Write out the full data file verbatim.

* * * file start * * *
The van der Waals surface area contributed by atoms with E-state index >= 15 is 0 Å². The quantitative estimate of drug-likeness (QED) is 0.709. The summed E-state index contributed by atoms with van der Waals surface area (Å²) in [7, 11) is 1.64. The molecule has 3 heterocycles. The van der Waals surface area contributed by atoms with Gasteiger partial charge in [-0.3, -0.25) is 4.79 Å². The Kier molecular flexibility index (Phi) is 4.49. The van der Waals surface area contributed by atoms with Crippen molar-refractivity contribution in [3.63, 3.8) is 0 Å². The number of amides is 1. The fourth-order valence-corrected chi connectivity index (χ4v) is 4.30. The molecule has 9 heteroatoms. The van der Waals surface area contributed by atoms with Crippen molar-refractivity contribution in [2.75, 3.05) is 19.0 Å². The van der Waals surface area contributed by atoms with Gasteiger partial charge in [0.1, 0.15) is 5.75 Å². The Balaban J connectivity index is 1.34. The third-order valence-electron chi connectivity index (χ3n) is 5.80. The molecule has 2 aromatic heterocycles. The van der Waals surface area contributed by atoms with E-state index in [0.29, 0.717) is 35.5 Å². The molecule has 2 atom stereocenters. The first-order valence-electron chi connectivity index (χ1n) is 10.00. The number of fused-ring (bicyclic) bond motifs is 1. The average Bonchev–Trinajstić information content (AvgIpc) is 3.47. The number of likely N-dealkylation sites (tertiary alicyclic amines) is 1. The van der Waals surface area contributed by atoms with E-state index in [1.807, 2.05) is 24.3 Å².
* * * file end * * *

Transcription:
The van der Waals surface area contributed by atoms with E-state index >= 15 is 0 Å². The quantitative estimate of drug-likeness (QED) is 0.709. The summed E-state index contributed by atoms with van der Waals surface area (Å²) in [7, 11) is 1.64. The molecule has 3 heterocycles. The van der Waals surface area contributed by atoms with Gasteiger partial charge in [-0.3, -0.25) is 4.79 Å². The Kier molecular flexibility index (Phi) is 4.49. The van der Waals surface area contributed by atoms with Crippen molar-refractivity contribution in [3.63, 3.8) is 0 Å². The number of amides is 1. The fourth-order valence-corrected chi connectivity index (χ4v) is 4.30. The molecule has 9 heteroatoms. The van der Waals surface area contributed by atoms with Crippen molar-refractivity contribution in [2.75, 3.05) is 19.0 Å². The van der Waals surface area contributed by atoms with Gasteiger partial charge in [0.1, 0.15) is 5.75 Å². The Balaban J connectivity index is 1.34. The third-order valence-electron chi connectivity index (χ3n) is 5.80. The molecule has 2 aromatic heterocycles. The van der Waals surface area contributed by atoms with E-state index in [0.29, 0.717) is 35.5 Å². The molecule has 2 atom stereocenters. The first-order valence-electron chi connectivity index (χ1n) is 10.00. The number of fused-ring (bicyclic) bond motifs is 1. The average Bonchev–Trinajstić information content (AvgIpc) is 3.47. The number of likely N-dealkylation sites (tertiary alicyclic amines) is 1. The van der Waals surface area contributed by atoms with E-state index in [1.807, 2.05) is 24.3 Å².